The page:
6 January 2019
Happy New Year to you all – I hope your celebrations were wildly successful and enjoyable. Ours certainly were. We celebrated with gusto when the clock turned to midnight. Midnight in Moscow, that is. And, by “gusto” I mean by snoring, of course.
Christmas is just about cleared away. Apparently, we’ve been through all the left-overs and we’re back to having to prepare proper meals. I’m not quite sure I believe that – Ms Playchute prepared food for three to four weeks but somehow it’s all gone! I can’t imagine where it went other than around my waist.
The tree has been de-decorated and placed outside ready for the recycling chaps to arrive and the lights and decorations have been safely stored away in a box which has carefully been placed somewhere safe which we may or may not remember next year. Most importantly, the lounge has been restored to its proper order and the television is back in its rightful place – directly in front of my chair so that I can see it more easily,
We went off to the Chipping Norton Pantomime on Friday afternoon, Jessica and Ava’s first experience of the bizarre holiday tradition of pantomime theatre in the UK. That’s two and a half hours I will never get back again!
I think you need to be a child of a certain age to enjoy pantomime. Jessie was a bit too young to make any sense of it and got bored after the first hour or so but up to that point she was pretty well engaged. Ava found it “interesting” but there is no question that it is a wacky form of entertainment which is virtually impossible to explain to someone who has never experienced it – you really have to see it to believe it!
I had always imagined that pantomime is a uniquely British form of entertainment – not so! It has a long theatrical history in Western culture dating back, apparently, to classical theatre. It developed partly from the 16th century commedia dell’arte tradition of Italy and other European and British stage traditions, such as 17th-century masques and music hall.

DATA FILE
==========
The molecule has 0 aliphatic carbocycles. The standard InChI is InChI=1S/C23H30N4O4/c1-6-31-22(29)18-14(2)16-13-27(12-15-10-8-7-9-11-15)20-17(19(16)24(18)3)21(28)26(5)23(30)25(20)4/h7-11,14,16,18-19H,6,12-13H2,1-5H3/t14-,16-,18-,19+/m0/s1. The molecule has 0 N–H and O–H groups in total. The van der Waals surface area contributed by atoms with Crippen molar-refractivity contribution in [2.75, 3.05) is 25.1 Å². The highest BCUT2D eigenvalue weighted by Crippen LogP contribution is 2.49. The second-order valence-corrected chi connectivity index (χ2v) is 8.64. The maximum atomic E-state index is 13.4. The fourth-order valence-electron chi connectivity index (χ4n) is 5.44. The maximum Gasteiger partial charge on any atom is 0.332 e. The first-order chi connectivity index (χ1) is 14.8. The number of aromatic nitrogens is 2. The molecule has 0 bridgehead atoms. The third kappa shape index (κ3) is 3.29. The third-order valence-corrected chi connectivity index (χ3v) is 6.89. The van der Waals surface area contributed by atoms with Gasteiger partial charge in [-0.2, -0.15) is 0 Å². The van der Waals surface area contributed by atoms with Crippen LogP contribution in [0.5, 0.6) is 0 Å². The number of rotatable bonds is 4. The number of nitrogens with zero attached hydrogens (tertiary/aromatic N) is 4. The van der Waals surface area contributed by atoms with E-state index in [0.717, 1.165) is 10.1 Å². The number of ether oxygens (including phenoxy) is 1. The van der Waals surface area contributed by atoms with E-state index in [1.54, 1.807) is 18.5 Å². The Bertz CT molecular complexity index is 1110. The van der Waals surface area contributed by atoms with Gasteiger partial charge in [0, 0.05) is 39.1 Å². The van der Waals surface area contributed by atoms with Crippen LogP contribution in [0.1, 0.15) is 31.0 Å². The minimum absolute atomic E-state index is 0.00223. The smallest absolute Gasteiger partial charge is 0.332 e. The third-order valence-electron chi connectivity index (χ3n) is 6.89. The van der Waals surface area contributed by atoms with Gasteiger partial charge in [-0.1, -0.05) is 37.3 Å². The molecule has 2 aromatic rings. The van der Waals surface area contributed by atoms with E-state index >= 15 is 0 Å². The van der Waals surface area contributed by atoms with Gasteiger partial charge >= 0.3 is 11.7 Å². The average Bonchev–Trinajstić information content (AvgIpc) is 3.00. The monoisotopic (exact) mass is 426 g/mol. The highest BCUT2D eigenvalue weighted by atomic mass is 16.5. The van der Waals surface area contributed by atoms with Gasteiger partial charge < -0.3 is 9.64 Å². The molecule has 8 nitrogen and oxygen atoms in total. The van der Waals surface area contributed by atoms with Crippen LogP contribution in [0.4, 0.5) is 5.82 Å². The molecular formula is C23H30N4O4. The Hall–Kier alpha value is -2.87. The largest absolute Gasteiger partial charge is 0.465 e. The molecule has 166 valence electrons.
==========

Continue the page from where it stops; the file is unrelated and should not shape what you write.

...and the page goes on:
Luckily, we escaped relatively unscathed although I am concerned that Jessie might be scarred for life.
More from the “You Can’t Make This Stuff Up” Department. Since no one seems to very much like the agreement Theresa May has negotiated with the EU, the Government is making contingency plans in the event of the UK crashing out of the EU with no withdrawal agreement in place at the end of March. Amongst the areas they need to address is how to ensure there is additional capacity on cross channel ferries to ease the congestion in Dover since clearing customs and immigration will now take hours rather than minutes. As part of this very prudent forward planning, the government has paid £13.8 million to a firm to provide extra cross channel freight capacity. The intriguing things is that the firm in question (a) has no ships and (b) has never carried out this type of business before. I’ve written to the Minister responsible offering my services – I don’t have any ships and no experience either but I’m willing to give it a go for a mere £10 million. No reply so far.
And finally, this from the “Getting Your Brexit Priorities in Order” Department. The government has ordered two naval frigates to be redeployed from the Mediterranean to the Channel in light of the “invasion” of migrants, mainly from Syria, attempting to cross the English Channel in small rubber dinghies. This prompted the following observation on Facebook:
On an average day in the UK:
3,700 are forced to visit a food bank
5,400 suffer domestic abuse
4,750 sleep rough on the streets
4 migrants arrive in a small rubber boat across the channel
Guess which one the government is calling a “crisis”?
Nope, you couldn’t make this stuff up.
Love to you all,